Key questions around building collaboration in the growing digital economy were explored at the Leadership Summit at ITU Telecom World 2016 in Bangkok, Thailand.
Panelists at the Summit included Ministers from the Kingdom of Thailand and Cote d’Ivoire, regulators such as ANACOM (Portugal) and TRAI (India), and heads of international organizations, including United Nations Conference on Trade and Development (UNCTAD). Major international and regional entities including World Economic Forum, The Internet Society, World Wide Web Foundation and Telecommunications Association of Thailand also took part, alongside key industry names such as Huawei and Mastercard. The Summit featured two discussion sessions: ‘Why working together is critical for growth’ and ‘Pathways to success’.
Common themes arising from the Summit included:
What type of collaboration?
Collaboration and inclusiveness means breaking down the silos of industry and government and establishing common goals on sustainability. For Mukhisa Kituyi, Secretary-General of UNCTAD, public-private partnerships, including partnerships with small enterprises and tech entrepreneurs, can be used as a learning experience, “transforming trust into synergy.”
As ICTs underpin the foundations of more and more industry sectors, the nature of collaboration also needs to shift. “The spread of ICT is so wide” explained Bruno Nabagné Koné, Minister for the Digital Economy and the Post of Cote d’Ivoire, in the Summit’s ‘Pathways to Success’ session, “that it is no longer a vertical sector but one with a horizontal impact.”
Reaching the digitally disenfranchised
Despite the huge potential offered by technology, there is a rising digital inequality between the haves and have nots – or the digitally empowered and the digitally disenfranchised – and one particular point noted by World Wide Web Foundation CEO, Anne Jellema, as well as other panelists at both sessions, is that the digital revolution needs to be increasingly geared towards empowering people and communities.
Extending connectivity – and the tremendous potential for social, economic and human development it brings – is critical.
“The digital divide is still very much with us, a divide of geography and gender, of education and resources. It is critical that we continue to work to close that digital divide,” urged ITU Secretary-General Houlin Zhao, speaking at the ‘Collaboration for Growth’ session.
Summarizing the challenges involved in tackling digital exclusion, Prajin Juntong, Deputy Prime Minister and Acting Minister of Digital Economy and Society, Government of the Kingdom of Thailand, stressed four key pillars of activity, which occurred throughout the discussion: digital economy, connectivity, cybersecurity and capacity building.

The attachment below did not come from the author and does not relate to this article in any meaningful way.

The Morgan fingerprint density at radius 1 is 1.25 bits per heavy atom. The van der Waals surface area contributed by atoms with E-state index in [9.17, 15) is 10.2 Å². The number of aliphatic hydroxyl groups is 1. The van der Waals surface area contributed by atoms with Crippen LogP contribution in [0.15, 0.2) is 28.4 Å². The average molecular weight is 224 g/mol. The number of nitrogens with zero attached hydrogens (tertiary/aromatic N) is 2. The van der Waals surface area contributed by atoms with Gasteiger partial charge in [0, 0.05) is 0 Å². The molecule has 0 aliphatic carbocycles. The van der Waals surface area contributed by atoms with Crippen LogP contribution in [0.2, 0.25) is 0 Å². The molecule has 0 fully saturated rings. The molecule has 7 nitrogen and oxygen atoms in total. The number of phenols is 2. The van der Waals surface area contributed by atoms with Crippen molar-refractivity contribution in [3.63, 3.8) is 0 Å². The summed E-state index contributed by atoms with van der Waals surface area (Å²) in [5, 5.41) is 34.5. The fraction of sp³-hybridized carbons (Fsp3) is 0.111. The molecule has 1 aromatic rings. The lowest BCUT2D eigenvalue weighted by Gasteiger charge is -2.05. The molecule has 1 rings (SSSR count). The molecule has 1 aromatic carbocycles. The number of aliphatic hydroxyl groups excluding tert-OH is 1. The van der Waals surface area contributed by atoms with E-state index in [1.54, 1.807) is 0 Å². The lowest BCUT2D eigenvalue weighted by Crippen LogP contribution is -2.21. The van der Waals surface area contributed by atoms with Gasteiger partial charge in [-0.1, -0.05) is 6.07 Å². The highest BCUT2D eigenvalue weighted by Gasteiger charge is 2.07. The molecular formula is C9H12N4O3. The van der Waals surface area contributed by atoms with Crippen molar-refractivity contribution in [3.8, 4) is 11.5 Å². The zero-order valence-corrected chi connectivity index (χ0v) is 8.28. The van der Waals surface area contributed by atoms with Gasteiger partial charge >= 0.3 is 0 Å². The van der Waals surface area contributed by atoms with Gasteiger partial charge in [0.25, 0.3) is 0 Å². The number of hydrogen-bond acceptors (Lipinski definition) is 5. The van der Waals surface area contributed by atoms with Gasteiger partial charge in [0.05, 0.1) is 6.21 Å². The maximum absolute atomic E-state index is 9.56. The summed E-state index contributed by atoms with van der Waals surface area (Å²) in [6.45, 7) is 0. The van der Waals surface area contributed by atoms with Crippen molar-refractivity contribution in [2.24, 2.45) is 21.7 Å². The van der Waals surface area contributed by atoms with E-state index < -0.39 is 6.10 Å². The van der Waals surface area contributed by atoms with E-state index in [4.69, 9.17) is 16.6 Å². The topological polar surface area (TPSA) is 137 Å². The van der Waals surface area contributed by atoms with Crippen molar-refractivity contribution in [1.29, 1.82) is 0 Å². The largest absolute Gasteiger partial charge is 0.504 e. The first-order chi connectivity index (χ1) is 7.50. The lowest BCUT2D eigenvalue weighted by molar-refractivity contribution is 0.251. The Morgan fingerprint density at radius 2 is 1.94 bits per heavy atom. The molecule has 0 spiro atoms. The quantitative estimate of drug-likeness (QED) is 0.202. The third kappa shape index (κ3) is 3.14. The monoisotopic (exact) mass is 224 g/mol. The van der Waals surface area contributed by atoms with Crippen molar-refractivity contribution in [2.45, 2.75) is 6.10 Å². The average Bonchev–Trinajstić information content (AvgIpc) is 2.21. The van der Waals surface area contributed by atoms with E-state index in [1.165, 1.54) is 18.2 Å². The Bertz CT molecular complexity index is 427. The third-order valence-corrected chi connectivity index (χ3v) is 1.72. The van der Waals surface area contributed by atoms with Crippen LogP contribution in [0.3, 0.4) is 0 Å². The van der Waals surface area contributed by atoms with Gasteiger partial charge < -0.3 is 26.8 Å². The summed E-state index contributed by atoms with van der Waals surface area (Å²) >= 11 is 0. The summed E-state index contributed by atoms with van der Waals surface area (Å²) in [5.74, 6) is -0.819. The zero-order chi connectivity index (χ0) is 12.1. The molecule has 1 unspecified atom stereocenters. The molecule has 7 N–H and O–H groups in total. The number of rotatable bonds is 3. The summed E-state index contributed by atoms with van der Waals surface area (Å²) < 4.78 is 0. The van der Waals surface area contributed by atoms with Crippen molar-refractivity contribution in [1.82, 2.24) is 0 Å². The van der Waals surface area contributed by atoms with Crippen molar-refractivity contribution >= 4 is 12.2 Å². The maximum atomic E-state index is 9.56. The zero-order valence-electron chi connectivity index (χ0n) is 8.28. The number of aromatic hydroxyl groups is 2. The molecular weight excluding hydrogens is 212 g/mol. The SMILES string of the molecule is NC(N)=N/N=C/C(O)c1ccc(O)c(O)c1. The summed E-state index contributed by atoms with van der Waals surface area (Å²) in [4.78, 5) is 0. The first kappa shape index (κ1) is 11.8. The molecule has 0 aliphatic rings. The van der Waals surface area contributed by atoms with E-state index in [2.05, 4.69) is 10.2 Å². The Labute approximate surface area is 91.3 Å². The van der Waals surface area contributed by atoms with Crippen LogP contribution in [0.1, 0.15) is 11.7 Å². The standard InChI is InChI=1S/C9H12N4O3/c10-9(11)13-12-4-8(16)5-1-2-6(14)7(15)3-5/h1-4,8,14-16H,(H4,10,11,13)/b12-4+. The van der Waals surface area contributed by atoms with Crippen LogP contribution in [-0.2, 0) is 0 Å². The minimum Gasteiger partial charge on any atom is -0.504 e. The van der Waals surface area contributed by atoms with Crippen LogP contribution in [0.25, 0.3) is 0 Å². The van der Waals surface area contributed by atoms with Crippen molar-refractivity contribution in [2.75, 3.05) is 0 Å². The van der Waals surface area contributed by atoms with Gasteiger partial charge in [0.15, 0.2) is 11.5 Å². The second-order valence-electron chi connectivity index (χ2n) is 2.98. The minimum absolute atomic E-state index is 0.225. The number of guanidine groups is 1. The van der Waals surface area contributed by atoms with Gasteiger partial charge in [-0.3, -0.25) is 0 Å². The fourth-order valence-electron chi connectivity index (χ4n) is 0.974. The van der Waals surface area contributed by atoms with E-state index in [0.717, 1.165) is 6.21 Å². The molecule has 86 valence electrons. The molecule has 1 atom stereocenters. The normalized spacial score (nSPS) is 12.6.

Future challenges and opportunities
Cybersecurity is a common concern globally, and must be approached collaboratively, looking at multiple layers, from network transport to software and services, at government, national, regional and international levels. “We cannot do it alone,” said Kathryn Brown of The Internet Society, “we need collaborative security, not just connection, but safe connection”.
New regulatory approaches must do more to enable open standards, software and systems to break down silos, encourage multiple technologies and ensure growth. For Fatima Barros, Chair of ANACOM’s Board of Directors, it is a balancing act: “The big challenge to achieving connectivity is keeping the goal of building the single market whilst sustaining competition.”
Looking to the future, as we move beyond mere connectivity, traditional concerns of security and privacy have now also evolved into more complex concerns, according to Fadi Chehadé, Senior Adviser to Executive Chairman, Digital Governance, World Economic Forum, including human dignity and the data integrity. “Is anyone thinking of the dignity on a human level as technology takes over?” he asked.
Nevertheless, this future of extensive convergence offers many opportunities. Mobile broadband, for example, offers “tremendous opportunities for all vertical industries,” according to Joy Tan, President, Corporate Communications, Huawei, as connections increase not just among people but also things. Industry and regulatory convergence has created a raft of opportunities for extending the reach of digital financial services, said Ari Sarker, Co-President, Asia Pacific, MasterCard, forging new collaborations in contrast to the recent past when “one side didn’t need the other.”
Brahima Sanou, Director of ITU’s Telecommunication Development Bureau, summarized in conclusion: “ICTs should work for people, we need to put people back at the centre of our activities.”